Monday, June 22, 2009

Dear Charlie:

Okee doke. I don't usually review books like I do movies -- there are simply too many I'd like to say stuff about, but most of them would be Stephen King's work and such reviews would quickly become tiresome for anyone but me -- but after plowing through three books (each of which was at least 600 pages) in three days, I think I might owe Brent Weeks something of a comment, at the least.

If you haven't read The Night Angel Trilogy, I beg you to read no further. I'm seriously. I'm gonna spoiler the hell out of it, and if you haven't read it, the entire house of cards built therein will fall flat on its ace-high ass.

SPOILERS SPOILERS SPOILERS SPOILERS!!

I'm seriously.

HERE THERE BE SPOILERS!

Dude, not kidding.

ABANDON HOPE, ALL YE WHO ENTER HERE LOOKING FOR NO SPOILERS!!

Don't read any further. Seriously.

...

Still reading? Your funeral.

I have a thing for assassins. Or maybe I should say that I used to have a thing for assassins...until I met a wetboy.

No, that doesn't mean something dirty.

An assassin has targets. A wetboy has deaders. The difference? You can miss a target. A deader is just dead, from the moment the wetboy takes the contract.

Enter Durzo Blint. The best wetboy who has ever lived.

While all the characters in this trilogy are fascinating with histories and motivations more than some authors give even their main characters -- and oh, these characters should collectively be called Legion, for their personal demons are many -- I think Blint may well be my favorite character of all time.

Keep in mind that this could be because I've just spent most of the last three days with him, even though he's not the "main" character of the trilogy.

Don't get me wrong; Kylar Stern is the main character, and he is both awesome and awe-inspiring. But Durzo Blint....

At first glance, he's a badass. Upon further acquaintance, he's the deadliest badass of them all, cocky to the point of insufferable arrogance (though that's tempered into fabulousness by his wit and blistering sense of humor), and unbreakably staunch in his routines.

A little probing reveals the funnest truth of them all, which doesn't exactly make sense at first: Durzo Blint is not just a wetboy. He's not even just the best wetboy the world of Midcyru has ever known.

Durzo Blint is an obsessive-compulsive wetboy.

How hilarious is that?

But seriously, all his mannerisms are those repetitions that OCD sufferers use to defray their anxiety. Turning the lock three times. Popping garlic cloves -- not because he likes them, but because the aromatic bite soothes him and because the gesture of reaching into the little bag, tossing one in, and chewing it down is such an ingrained habit. The checking and rechecking of all the traps on his safe houses.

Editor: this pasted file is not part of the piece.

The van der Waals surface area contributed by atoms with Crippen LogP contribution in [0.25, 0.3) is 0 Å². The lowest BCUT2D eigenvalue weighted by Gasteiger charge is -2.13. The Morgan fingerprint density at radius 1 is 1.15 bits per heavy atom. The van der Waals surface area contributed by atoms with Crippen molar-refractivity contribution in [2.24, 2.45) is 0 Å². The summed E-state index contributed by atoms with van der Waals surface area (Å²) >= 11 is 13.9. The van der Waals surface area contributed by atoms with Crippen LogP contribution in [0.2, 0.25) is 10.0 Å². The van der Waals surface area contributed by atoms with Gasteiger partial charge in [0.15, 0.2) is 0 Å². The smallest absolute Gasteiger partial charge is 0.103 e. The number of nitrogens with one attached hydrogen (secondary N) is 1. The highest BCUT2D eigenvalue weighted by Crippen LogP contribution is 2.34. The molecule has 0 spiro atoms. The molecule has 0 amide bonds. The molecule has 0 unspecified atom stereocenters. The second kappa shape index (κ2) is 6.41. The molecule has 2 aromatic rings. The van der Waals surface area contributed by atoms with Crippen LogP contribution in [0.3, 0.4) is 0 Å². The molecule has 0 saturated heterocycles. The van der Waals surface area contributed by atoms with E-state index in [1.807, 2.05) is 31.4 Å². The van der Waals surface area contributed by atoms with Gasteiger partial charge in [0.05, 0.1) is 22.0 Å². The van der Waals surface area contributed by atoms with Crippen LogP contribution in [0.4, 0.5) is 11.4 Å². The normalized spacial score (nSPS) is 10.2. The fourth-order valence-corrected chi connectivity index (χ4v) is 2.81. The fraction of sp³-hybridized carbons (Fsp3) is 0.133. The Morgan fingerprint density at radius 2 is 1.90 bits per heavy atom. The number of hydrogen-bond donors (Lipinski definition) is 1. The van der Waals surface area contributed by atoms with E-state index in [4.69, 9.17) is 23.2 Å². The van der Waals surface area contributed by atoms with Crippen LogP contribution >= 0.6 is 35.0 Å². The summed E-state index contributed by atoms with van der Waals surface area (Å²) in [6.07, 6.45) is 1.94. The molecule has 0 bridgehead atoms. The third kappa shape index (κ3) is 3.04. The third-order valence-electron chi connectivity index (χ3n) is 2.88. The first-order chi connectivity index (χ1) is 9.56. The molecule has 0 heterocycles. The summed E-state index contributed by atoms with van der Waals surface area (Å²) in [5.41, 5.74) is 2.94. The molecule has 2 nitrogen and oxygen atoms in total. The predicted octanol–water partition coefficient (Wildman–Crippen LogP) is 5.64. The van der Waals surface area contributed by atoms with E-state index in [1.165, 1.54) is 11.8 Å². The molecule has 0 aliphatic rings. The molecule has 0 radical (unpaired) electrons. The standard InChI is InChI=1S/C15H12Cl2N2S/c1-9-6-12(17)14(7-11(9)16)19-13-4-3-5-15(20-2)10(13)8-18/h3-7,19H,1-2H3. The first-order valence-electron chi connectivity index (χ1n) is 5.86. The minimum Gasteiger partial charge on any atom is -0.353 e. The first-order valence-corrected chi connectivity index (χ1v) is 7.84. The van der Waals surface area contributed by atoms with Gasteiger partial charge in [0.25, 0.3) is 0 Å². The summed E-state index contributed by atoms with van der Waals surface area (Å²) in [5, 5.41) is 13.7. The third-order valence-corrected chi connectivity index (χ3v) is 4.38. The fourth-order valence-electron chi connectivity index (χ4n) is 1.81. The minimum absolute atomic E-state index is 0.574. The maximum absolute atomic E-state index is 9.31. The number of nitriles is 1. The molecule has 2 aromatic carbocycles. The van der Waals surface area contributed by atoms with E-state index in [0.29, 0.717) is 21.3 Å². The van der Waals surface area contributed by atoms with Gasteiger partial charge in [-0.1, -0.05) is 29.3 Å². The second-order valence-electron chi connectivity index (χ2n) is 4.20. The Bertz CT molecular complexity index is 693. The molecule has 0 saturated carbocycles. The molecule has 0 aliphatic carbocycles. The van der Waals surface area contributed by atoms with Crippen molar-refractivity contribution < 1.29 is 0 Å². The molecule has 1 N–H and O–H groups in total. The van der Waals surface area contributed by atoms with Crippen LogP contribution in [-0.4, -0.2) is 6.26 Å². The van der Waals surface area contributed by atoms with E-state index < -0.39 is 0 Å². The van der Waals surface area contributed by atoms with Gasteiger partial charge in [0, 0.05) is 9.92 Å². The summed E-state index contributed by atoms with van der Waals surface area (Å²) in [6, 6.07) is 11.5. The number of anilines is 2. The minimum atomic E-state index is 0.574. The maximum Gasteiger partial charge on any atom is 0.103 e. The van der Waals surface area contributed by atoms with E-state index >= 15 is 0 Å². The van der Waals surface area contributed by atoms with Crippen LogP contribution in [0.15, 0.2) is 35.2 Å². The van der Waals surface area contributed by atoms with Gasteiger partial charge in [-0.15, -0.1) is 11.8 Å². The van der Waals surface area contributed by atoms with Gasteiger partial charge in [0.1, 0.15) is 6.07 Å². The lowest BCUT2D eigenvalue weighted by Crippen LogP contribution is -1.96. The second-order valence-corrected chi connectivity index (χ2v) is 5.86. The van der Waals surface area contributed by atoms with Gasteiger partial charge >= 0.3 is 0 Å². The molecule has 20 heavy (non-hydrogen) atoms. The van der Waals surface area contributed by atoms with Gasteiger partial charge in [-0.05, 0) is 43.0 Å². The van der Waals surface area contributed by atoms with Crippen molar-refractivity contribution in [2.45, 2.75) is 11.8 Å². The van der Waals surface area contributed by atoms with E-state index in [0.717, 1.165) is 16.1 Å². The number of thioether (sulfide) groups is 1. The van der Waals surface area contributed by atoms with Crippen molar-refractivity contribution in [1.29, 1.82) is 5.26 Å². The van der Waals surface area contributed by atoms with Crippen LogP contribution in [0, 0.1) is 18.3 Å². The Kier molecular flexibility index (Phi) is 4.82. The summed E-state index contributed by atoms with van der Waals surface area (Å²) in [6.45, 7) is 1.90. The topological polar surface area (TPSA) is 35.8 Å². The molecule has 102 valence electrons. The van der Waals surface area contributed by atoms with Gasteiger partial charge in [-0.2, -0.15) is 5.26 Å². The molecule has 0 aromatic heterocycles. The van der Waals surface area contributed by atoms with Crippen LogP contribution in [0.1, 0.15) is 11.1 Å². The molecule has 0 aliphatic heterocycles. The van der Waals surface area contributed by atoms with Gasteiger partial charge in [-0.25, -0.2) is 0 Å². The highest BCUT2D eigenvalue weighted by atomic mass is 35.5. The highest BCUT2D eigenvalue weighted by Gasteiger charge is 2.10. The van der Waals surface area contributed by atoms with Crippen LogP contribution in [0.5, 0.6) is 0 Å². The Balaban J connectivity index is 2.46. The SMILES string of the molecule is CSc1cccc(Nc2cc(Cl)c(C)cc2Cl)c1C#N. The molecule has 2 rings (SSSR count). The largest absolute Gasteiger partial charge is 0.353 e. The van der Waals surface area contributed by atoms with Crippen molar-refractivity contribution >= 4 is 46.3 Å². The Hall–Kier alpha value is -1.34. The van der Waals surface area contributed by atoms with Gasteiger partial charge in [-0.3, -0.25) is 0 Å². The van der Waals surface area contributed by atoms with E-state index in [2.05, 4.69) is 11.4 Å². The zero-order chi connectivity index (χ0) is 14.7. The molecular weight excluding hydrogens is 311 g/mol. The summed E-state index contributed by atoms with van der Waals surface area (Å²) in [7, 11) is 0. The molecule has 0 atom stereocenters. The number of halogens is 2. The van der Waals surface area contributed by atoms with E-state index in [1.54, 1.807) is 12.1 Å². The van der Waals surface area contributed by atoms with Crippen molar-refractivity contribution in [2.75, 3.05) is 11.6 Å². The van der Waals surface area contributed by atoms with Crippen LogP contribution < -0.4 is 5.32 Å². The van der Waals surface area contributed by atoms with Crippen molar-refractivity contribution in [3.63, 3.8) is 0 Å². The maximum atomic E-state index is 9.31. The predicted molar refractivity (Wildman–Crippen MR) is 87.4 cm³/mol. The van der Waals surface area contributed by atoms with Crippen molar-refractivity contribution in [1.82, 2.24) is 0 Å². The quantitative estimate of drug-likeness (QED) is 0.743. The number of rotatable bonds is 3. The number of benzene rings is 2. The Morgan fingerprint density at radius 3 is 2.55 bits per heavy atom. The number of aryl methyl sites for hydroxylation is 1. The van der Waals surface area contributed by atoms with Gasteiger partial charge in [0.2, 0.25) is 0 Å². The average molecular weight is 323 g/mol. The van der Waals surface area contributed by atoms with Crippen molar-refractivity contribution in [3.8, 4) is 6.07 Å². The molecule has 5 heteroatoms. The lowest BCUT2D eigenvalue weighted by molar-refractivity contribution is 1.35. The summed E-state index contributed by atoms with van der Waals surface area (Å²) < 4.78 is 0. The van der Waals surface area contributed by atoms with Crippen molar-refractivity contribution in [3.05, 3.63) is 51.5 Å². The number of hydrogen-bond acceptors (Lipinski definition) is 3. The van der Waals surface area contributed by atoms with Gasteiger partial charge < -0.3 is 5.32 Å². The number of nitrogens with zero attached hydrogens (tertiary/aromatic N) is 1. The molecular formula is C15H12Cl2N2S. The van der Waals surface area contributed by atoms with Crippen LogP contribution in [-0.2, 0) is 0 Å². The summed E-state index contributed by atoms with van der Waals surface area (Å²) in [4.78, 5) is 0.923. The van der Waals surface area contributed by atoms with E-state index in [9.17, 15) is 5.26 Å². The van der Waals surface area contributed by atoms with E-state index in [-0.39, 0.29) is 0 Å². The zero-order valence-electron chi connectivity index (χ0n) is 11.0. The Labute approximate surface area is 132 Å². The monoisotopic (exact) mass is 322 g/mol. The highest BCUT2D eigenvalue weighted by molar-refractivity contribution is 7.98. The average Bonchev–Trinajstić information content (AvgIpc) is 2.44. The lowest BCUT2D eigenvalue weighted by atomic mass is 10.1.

Total OCD.

But the more you think about it, the more you read about him and realize how long and tortured an existence he's had and how dedicated he is to his path, the more that OCD becomes less like a quirky character trait and more like a necessity for his own mental survival.

If you're reading this, you'd damn well better have already read the book, so you know that he's 700 years old and that every time he's "died" and come back, someone has died in his place. There's no way to cheat death, even with Brent-Weeks-immortality. It's the oldest rule in the universe (even the fantasy one): when someone dies, a life is owed, whether it's yours or not.

If you'd lived long enough to understand that ratio and realize that the life taken when yours returned was someone you loved...you'd start to be a little more careful. If every mistake you made -- every fatal one, and in a wetboy's line of work, even the smallest mistake can be fatal -- cost you your best friend or your wife or one of your children, you'd do everything you could to not make a mistake.

Like checking your lock three times. Or rechecking all the traps you'd just set around your safe house.

And you'd do whatever brought you comfort, even if it's just chawing on garlic cloves until the taste becomes relief and the gestures become a soothing ritual.

Of all the characters in Brent Weeks' world, Durzo Blint is hands-down my favorite. I can't think, right off-hand, of a literary character I've enjoyed more or that brought me so much fascination. But again, that could be because I've spent the better part of the last 72 hours blasting through about 2,000 pages.

Little tired.

But still capable of relatively rational thought. Any writer's goal -- hell, that's too weak a word. Any writers reason for writing is to create characters whose personalities walk right off the page. Whose failures feel like the reader's own and whose victories lift the reader's heart. Who isn't necessarily perfect, but is as close to living as you can get without the Power of Creation.

And part of writing a successful character in that vein is giving them traits that effect their Journeys, reflect their pasts, and both sully and aid their plots. Like an obsessive-compulsive wetboy.